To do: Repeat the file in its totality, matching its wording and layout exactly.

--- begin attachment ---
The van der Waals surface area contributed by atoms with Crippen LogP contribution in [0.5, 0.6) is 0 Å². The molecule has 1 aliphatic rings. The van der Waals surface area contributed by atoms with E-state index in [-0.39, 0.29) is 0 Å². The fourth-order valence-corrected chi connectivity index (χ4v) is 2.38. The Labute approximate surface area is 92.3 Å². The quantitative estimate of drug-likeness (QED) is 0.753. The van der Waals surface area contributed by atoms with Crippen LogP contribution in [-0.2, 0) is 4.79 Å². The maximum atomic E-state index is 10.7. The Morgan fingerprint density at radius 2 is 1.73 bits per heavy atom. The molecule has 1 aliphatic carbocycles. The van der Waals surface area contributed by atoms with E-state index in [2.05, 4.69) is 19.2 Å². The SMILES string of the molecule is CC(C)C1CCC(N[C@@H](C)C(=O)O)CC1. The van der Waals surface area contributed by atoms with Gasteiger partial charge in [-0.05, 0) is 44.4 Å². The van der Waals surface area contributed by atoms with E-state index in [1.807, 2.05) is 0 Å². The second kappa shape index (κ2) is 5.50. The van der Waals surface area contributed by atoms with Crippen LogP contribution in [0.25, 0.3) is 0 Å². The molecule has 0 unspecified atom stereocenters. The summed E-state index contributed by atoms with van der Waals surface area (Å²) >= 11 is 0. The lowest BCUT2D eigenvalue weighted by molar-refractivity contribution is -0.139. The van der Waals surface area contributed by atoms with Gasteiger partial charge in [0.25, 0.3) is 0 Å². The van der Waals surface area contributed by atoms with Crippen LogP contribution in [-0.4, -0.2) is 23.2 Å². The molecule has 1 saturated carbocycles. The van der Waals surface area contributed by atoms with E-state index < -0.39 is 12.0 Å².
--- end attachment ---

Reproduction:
The van der Waals surface area contributed by atoms with Crippen LogP contribution in [0.5, 0.6) is 0 Å². The molecule has 1 aliphatic rings. The van der Waals surface area contributed by atoms with E-state index in [-0.39, 0.29) is 0 Å². The fourth-order valence-corrected chi connectivity index (χ4v) is 2.38. The Labute approximate surface area is 92.3 Å². The quantitative estimate of drug-likeness (QED) is 0.753. The van der Waals surface area contributed by atoms with Crippen LogP contribution in [-0.2, 0) is 4.79 Å². The maximum atomic E-state index is 10.7. The Morgan fingerprint density at radius 2 is 1.73 bits per heavy atom. The molecule has 1 aliphatic carbocycles. The van der Waals surface area contributed by atoms with E-state index in [2.05, 4.69) is 19.2 Å². The SMILES string of the molecule is CC(C)C1CCC(N[C@@H](C)C(=O)O)CC1. The van der Waals surface area contributed by atoms with Gasteiger partial charge in [-0.05, 0) is 44.4 Å². The van der Waals surface area contributed by atoms with E-state index in [1.807, 2.05) is 0 Å². The second kappa shape index (κ2) is 5.50. The van der Waals surface area contributed by atoms with Crippen LogP contribution in [0.25, 0.3) is 0 Å². The molecule has 0 unspecified atom stereocenters. The summed E-state index contributed by atoms with van der Waals surface area (Å²) >= 11 is 0. The lowest BCUT2D eigenvalue weighted by molar-refractivity contribution is -0.139. The van der Waals surface area contributed by atoms with Gasteiger partial charge in [0.25, 0.3) is 0 Å². The van der Waals surface area contributed by atoms with Crippen LogP contribution in [-0.4, -0.2) is 23.2 Å². The molecule has 1 saturated carbocycles. The van der Waals surface area contributed by atoms with E-state index < -0.39 is 12.0 Å².